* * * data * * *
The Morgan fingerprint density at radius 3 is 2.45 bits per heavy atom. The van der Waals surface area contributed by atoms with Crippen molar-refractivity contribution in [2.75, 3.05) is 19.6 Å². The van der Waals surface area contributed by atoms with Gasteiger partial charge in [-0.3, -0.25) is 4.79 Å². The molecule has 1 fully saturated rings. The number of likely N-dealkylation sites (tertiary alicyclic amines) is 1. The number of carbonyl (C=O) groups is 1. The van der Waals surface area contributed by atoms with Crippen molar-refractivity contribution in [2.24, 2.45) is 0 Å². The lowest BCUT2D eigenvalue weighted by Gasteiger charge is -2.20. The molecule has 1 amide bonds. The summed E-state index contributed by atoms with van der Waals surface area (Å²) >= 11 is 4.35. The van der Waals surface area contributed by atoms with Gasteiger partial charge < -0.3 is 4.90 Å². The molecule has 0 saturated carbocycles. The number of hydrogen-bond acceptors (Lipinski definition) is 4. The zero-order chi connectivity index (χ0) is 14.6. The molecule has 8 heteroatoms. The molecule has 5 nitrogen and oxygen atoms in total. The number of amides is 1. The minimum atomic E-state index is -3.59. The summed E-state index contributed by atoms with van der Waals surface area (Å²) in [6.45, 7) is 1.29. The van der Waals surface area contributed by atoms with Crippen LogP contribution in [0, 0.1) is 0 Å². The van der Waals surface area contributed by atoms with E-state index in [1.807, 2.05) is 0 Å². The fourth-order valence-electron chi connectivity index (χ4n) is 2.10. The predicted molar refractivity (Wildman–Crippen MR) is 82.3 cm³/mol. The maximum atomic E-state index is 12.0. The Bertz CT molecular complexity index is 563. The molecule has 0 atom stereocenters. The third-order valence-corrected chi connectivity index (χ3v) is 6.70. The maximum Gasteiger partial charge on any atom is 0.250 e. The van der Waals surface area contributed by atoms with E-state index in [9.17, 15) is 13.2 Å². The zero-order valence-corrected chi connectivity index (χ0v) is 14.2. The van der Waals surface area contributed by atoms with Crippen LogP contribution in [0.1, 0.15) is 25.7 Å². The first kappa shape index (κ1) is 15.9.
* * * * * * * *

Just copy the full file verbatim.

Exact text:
The Morgan fingerprint density at radius 3 is 2.45 bits per heavy atom. The van der Waals surface area contributed by atoms with Crippen molar-refractivity contribution in [2.75, 3.05) is 19.6 Å². The van der Waals surface area contributed by atoms with Gasteiger partial charge in [-0.3, -0.25) is 4.79 Å². The molecule has 1 fully saturated rings. The number of likely N-dealkylation sites (tertiary alicyclic amines) is 1. The number of carbonyl (C=O) groups is 1. The van der Waals surface area contributed by atoms with Crippen molar-refractivity contribution in [2.24, 2.45) is 0 Å². The lowest BCUT2D eigenvalue weighted by Gasteiger charge is -2.20. The molecule has 1 amide bonds. The summed E-state index contributed by atoms with van der Waals surface area (Å²) >= 11 is 4.35. The van der Waals surface area contributed by atoms with Gasteiger partial charge < -0.3 is 4.90 Å². The molecule has 0 saturated carbocycles. The number of hydrogen-bond acceptors (Lipinski definition) is 4. The zero-order chi connectivity index (χ0) is 14.6. The molecule has 8 heteroatoms. The molecule has 5 nitrogen and oxygen atoms in total. The number of amides is 1. The minimum atomic E-state index is -3.59. The summed E-state index contributed by atoms with van der Waals surface area (Å²) in [6.45, 7) is 1.29. The van der Waals surface area contributed by atoms with Crippen LogP contribution in [0, 0.1) is 0 Å². The van der Waals surface area contributed by atoms with E-state index in [1.807, 2.05) is 0 Å². The fourth-order valence-electron chi connectivity index (χ4n) is 2.10. The predicted molar refractivity (Wildman–Crippen MR) is 82.3 cm³/mol. The maximum atomic E-state index is 12.0. The Bertz CT molecular complexity index is 563. The molecule has 0 atom stereocenters. The third-order valence-corrected chi connectivity index (χ3v) is 6.70. The maximum Gasteiger partial charge on any atom is 0.250 e. The van der Waals surface area contributed by atoms with E-state index in [9.17, 15) is 13.2 Å². The zero-order valence-corrected chi connectivity index (χ0v) is 14.2. The van der Waals surface area contributed by atoms with Crippen LogP contribution in [0.1, 0.15) is 25.7 Å². The first kappa shape index (κ1) is 15.9.